Early Intervention

  • Children who are blind or visually impaired can enjoy a high quality of life, just like any other child. It takes special skills on the part of the parent, and special services from professionals, to make sure this happens.

    Most of what we learn in the first few years of life we pick up by seeing. This incidental learning is how we discover that the sky is above us (spatial concepts); that the grass is green; that people usually wear shoes to work; that balls roll away but don't disappear forever. Parents must be trained to make this kind of incidental learning intentional; there are training programs available in every state, mandated by federal law. This special training should begin as soon as vision loss is detected.

    Mobility is another important issue in the first years of life. Children who are blind have little incentive to learn to move, because they cannot see that fascinating toy just beyond their reach, or a parent beckoning for them to crawl. It is hard for parents to encourage mobility too, because of a natural fear that the child will get hurt.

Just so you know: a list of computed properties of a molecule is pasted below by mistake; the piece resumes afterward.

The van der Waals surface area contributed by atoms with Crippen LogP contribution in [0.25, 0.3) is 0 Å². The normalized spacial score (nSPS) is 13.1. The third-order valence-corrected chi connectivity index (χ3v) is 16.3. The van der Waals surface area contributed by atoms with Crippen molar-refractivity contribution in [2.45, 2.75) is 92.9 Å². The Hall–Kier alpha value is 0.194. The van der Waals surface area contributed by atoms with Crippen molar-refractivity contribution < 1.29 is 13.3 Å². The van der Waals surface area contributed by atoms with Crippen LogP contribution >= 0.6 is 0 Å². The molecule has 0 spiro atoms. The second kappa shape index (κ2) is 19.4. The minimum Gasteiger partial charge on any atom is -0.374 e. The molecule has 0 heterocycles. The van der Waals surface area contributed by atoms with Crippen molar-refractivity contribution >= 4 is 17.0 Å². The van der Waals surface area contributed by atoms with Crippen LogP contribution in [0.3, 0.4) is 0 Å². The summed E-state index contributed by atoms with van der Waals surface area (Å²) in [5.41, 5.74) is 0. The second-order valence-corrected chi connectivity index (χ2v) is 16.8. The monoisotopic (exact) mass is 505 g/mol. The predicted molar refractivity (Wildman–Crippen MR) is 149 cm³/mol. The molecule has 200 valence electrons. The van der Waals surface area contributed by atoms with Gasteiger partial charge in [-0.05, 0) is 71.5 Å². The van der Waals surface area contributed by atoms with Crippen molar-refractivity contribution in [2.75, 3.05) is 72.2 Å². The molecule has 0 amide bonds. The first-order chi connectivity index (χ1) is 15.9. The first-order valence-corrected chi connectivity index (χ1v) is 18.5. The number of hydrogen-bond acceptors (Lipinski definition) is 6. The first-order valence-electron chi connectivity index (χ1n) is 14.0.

But it is crucial that children who are blind be encouraged to move. The Institute for Innovative Blind Navigation says that "Blind children must lay down a neural 'movement' map in their brains to replace undeveloped visual pathways. The more movement (the more training and practice), the richer the neuronal pathways laid down in the brain." An orientation and mobility teacher can help parents teach these skills to their children.

    While being visually impaired can be difficult, learning alternative strategies for coping can greatly reduce the frustration and lead to a higher quality of life.